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Achilles Tendonitis

 Achilles tendinitis (AT) is an overuse injury of the Achilles (uh-KILL-eez) tendon, the large band of tissue running down the back of your leg to the heel. The Achilles tendon connects calf muscles at the back of the lower leg to your heel bone. In Achilles tendonitis, the Achilles tendon, becomes irritated and inflamed. Achilles tendinitis is a traumatic condition characterized by significant inflammation, and most commonly occurs in runners who have suddenly increased the intensity or duration of their runs. AT is also common in middle-aged people playing sports, such as tennis or basketball, only on weekends

 The Achilles tendon is the largest tendon in the body, and is used when you walk, run, climb stairs, jump, and stand on your tip toes. Although the Achilles tendon can withstand great stresses from running and jumping, it is also prone to tendinitis, a condition associated with overuse and degeneration. Symptoms may include pain and stiffness along the Achilles tendon in the morning, pain along the tendon or back of the heel that worsens with activity, severe pain the day after exercising, thickening of the tendon, bone spur, swelling that is present all the time and gets worse throughout the day with activity.

 Regarding inflammation and favorable non-medicinal treatment, Bjordal et al. (2006b) conducted a review of animal and in vitro studies and found strong evidence that LLLT modulates biochemical inflammatory markers and produces local anti-inflammatory effects in cells and soft tissue. Specifically, the review found strong evidence from 18 out of 19 studies that red and infrared wavelengths of LLLT can act locally and rapidly to modulate the inflammatory processes in injured tissue. These anti-inflammatory effects include changes in biochemical markers, altered distribution of inflammatory cells, and reduced formation of edema, hemorrhage, and necrosis. The reduced formation of edema, defined as “swelling caused by fluid” in the body’s tissues.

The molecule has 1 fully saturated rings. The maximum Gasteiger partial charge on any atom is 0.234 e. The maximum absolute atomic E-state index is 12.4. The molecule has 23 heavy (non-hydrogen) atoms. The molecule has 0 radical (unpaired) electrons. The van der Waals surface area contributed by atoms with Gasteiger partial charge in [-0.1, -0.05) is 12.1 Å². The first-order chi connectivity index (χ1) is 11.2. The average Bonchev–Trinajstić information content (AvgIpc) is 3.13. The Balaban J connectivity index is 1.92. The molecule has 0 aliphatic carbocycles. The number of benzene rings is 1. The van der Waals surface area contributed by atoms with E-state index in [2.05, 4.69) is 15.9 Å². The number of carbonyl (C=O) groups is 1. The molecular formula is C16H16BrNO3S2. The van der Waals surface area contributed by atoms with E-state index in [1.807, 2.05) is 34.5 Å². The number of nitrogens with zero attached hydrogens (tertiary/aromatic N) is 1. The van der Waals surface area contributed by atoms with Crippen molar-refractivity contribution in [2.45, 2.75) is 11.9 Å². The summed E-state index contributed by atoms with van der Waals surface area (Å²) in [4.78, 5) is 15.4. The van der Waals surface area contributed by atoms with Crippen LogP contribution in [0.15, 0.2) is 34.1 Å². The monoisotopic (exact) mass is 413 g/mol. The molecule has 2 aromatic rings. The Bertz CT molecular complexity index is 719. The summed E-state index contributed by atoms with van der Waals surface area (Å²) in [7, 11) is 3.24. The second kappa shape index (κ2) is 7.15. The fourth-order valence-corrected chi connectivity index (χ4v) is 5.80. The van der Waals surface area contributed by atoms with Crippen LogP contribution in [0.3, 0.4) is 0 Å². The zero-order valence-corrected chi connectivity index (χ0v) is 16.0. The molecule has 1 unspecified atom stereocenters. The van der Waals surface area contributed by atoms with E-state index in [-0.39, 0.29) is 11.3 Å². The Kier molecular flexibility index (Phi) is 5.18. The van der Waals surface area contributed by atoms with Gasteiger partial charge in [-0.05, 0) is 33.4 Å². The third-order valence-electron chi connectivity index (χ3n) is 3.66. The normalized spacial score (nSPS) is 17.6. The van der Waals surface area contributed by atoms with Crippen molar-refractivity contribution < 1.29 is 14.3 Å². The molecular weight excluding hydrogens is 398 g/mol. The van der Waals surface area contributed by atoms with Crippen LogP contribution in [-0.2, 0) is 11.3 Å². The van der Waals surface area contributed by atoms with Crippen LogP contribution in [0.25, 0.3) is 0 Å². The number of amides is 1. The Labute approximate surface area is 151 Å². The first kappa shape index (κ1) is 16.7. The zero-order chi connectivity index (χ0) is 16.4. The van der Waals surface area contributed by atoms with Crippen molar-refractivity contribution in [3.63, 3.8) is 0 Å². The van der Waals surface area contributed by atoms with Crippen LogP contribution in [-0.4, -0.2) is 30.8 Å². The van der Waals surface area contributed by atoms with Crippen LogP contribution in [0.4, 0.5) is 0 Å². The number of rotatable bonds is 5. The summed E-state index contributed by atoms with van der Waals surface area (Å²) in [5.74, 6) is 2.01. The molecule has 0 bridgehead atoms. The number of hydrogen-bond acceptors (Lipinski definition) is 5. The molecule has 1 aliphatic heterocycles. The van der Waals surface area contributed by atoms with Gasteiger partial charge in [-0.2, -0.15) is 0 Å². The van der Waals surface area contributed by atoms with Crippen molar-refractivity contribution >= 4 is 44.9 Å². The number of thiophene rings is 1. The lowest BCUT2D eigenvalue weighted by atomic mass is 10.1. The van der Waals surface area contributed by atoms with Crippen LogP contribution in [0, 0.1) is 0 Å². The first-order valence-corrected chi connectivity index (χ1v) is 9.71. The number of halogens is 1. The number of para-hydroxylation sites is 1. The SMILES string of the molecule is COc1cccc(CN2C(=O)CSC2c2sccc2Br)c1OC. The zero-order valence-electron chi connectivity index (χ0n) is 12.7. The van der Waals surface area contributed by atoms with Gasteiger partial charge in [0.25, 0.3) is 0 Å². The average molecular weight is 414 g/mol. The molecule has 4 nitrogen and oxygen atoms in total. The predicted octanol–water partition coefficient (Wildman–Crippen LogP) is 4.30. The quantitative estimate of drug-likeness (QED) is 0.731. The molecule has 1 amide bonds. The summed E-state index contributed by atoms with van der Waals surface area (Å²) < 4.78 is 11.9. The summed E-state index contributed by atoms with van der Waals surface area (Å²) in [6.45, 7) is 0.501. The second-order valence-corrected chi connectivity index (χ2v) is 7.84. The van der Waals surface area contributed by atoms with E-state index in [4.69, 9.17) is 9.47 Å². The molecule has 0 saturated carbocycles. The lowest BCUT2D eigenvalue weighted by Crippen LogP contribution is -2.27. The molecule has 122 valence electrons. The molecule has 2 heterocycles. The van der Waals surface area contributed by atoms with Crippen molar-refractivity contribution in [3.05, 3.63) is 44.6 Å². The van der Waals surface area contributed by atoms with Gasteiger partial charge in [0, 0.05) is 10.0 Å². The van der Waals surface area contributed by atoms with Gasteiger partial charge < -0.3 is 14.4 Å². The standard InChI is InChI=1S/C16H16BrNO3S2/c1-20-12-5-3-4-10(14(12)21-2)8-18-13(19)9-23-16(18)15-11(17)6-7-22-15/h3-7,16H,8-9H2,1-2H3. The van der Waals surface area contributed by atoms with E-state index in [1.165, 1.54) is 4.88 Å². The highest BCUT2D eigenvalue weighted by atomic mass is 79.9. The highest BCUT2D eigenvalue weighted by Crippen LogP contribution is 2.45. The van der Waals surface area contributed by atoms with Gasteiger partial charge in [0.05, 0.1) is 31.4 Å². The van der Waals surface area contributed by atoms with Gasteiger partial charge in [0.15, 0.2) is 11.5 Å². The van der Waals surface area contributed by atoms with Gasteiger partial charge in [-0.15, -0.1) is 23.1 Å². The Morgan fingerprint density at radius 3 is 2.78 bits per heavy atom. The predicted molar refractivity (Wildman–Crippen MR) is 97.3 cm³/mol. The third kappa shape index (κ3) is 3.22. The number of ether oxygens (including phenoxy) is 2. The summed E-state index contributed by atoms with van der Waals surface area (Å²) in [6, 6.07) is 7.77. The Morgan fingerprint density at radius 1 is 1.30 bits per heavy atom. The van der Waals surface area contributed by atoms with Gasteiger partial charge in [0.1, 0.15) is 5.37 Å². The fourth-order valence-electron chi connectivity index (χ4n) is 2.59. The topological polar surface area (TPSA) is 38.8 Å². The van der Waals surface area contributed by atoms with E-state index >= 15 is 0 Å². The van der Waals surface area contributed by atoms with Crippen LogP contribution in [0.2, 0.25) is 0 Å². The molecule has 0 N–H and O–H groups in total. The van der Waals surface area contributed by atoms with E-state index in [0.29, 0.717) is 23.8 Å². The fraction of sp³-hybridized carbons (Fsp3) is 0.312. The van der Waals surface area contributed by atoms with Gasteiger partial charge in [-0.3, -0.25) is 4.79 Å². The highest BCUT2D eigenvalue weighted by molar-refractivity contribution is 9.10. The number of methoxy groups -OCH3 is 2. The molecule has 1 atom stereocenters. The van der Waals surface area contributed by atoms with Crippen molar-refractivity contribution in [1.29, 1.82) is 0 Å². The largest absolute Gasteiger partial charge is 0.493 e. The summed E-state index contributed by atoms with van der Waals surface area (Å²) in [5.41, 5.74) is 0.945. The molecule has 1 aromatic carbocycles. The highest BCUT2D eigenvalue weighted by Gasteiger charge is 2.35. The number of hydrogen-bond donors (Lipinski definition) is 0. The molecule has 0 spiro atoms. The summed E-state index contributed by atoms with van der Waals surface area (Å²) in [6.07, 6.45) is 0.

Morimoto et. al. administered LLLT to subjects with AT on both tender points and acupuncture points. The rate of effectiveness in cases of irradiation by a physician was 100%.  Jumper’s knee, lateral epicondylitis of the humerus, and Achilles tendonitis are injuries commonly treated for long periods of time with a variety of modalities and mixed results. However the results of the Morimoto study confirms that the rate of effectiveness of LLLT in cases of jumper’s knee, tennis elbow and Achilles tendinitis was high. They concluded that LLLT is an effective treatment for sports injuries, particularly jumper's knee, tennis elbow and Achilles tendinitis.

Stergioulas et. al. studied recreational athletes with chronic Achilles tendonitis  symptoms randomized to groups receiving either EE + LLLT or EE + placebo LLLT over 8 weeks in a blinded manner. Low-level laser therapy (lambda = 820 nm) was administered in 12 sessions by irradiating 6 points along the Achilles tendon. The results of the intention-to-treat analysis for the primary outcome, pain intensity during physical activity on the 100-mm visual analog scale, were significantly lower in the LLLT group than in the placebo LLLT group, with 53.6 mm versus 71.5 mm (P = .0003) at 4 weeks, 37.3 mm versus 62.8 mm (P = .0002) at 8 weeks, and 33.0 mm versus 53.0 mm (P = .007) at 12 weeks after randomization. Secondary outcomes of morning stiffness, active dorsiflexion, palpation tenderness, and crepitation showed the same pattern in favor of the LLLT group. They concluded low-level laser therapy, accelerates clinical recovery from chronic Achilles tendinopathy,

Inflammation is a significant component in Achilles tendonitis.  Biorda et. al.  as well as many other authors provided clear evidence that LLLT produces significant anti-inflammatory effects and conclude that LLLT can be used to reduce inflammatory musculoskeletal pain. They also conclude that LLLT has the advantage of rapid action and few side effects.  

 Additionally the studies by Morimoto et. al and Stergioulas et al. clearly show Achilles Tendonitis favorably responds to LLLT.  Along with numerous other studies this provides competent and reliable scientific evidence that LLLT has a beneficial effect on Achilles tendonitis.

 References

 Morimoto Y, Saito A, TokuhashI Y, Low level laser therapy for sports injuries. Laser Therapy 2013, 22.1: 17-20.

 Bjordal JM, Lopes-Martins RAB, & Iversen VV (2006a), A randomized, placebo-controlled trial of low-level laser therapy for activated Achilles tendinitis with microdialysis measurement of peritendinous prostaglandin E2 concentrations, Br. J. Sports Med. 40:76-80,

 Stergioulas A1, Stergioula M, Aarskog R et. al. Effects of low-level laser therapy and eccentric exercises in the treatment of recreational athletes with chronic Achilles tendinopathy. Am J Sports Med. 2008 May;36(5):881-7.2008 Feb 13.